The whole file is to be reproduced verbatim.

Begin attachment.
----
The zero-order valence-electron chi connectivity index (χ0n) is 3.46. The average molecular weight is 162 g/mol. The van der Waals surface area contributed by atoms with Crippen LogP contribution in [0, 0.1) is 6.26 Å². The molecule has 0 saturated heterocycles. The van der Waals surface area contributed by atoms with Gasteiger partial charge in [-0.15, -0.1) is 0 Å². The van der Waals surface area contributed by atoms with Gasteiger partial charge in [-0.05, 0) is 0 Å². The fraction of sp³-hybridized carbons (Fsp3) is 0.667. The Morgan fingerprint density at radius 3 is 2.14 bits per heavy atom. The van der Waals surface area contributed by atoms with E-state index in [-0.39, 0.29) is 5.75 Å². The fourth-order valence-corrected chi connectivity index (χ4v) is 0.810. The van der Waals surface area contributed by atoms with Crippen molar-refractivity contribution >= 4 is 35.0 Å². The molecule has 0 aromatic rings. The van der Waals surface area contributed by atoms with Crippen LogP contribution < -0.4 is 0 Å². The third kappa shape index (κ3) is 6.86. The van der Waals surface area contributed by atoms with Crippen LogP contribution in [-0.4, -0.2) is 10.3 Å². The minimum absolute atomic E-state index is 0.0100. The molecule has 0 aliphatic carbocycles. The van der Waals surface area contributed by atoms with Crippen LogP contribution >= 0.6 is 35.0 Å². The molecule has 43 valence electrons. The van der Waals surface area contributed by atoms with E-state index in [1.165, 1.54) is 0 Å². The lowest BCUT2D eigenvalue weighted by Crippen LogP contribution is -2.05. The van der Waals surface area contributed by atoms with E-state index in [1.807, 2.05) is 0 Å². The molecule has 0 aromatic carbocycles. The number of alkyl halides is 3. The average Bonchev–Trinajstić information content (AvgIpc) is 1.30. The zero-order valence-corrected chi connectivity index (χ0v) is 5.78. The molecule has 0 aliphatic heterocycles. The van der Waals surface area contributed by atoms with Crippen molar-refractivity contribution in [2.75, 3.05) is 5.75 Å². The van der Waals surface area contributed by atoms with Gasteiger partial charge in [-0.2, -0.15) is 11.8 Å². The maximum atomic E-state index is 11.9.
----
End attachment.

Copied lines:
The zero-order valence-electron chi connectivity index (χ0n) is 3.46. The average molecular weight is 162 g/mol. The van der Waals surface area contributed by atoms with Crippen LogP contribution in [0, 0.1) is 6.26 Å². The molecule has 0 saturated heterocycles. The van der Waals surface area contributed by atoms with Gasteiger partial charge in [-0.15, -0.1) is 0 Å². The van der Waals surface area contributed by atoms with Gasteiger partial charge in [-0.05, 0) is 0 Å². The fraction of sp³-hybridized carbons (Fsp3) is 0.667. The Morgan fingerprint density at radius 3 is 2.14 bits per heavy atom. The van der Waals surface area contributed by atoms with E-state index in [-0.39, 0.29) is 5.75 Å². The fourth-order valence-corrected chi connectivity index (χ4v) is 0.810. The van der Waals surface area contributed by atoms with Crippen molar-refractivity contribution >= 4 is 35.0 Å². The molecule has 0 aromatic rings. The van der Waals surface area contributed by atoms with Crippen LogP contribution < -0.4 is 0 Å². The third kappa shape index (κ3) is 6.86. The van der Waals surface area contributed by atoms with Crippen LogP contribution in [-0.4, -0.2) is 10.3 Å². The minimum absolute atomic E-state index is 0.0100. The molecule has 0 aliphatic carbocycles. The van der Waals surface area contributed by atoms with Crippen LogP contribution >= 0.6 is 35.0 Å². The molecule has 43 valence electrons. The van der Waals surface area contributed by atoms with E-state index in [1.165, 1.54) is 0 Å². The lowest BCUT2D eigenvalue weighted by Crippen LogP contribution is -2.05. The van der Waals surface area contributed by atoms with E-state index in [1.807, 2.05) is 0 Å². The molecule has 0 aromatic carbocycles. The number of alkyl halides is 3. The average Bonchev–Trinajstić information content (AvgIpc) is 1.30. The zero-order valence-corrected chi connectivity index (χ0v) is 5.78. The molecule has 0 aliphatic heterocycles. The van der Waals surface area contributed by atoms with Crippen molar-refractivity contribution in [2.75, 3.05) is 5.75 Å². The van der Waals surface area contributed by atoms with Gasteiger partial charge in [-0.2, -0.15) is 11.8 Å². The maximum atomic E-state index is 11.9.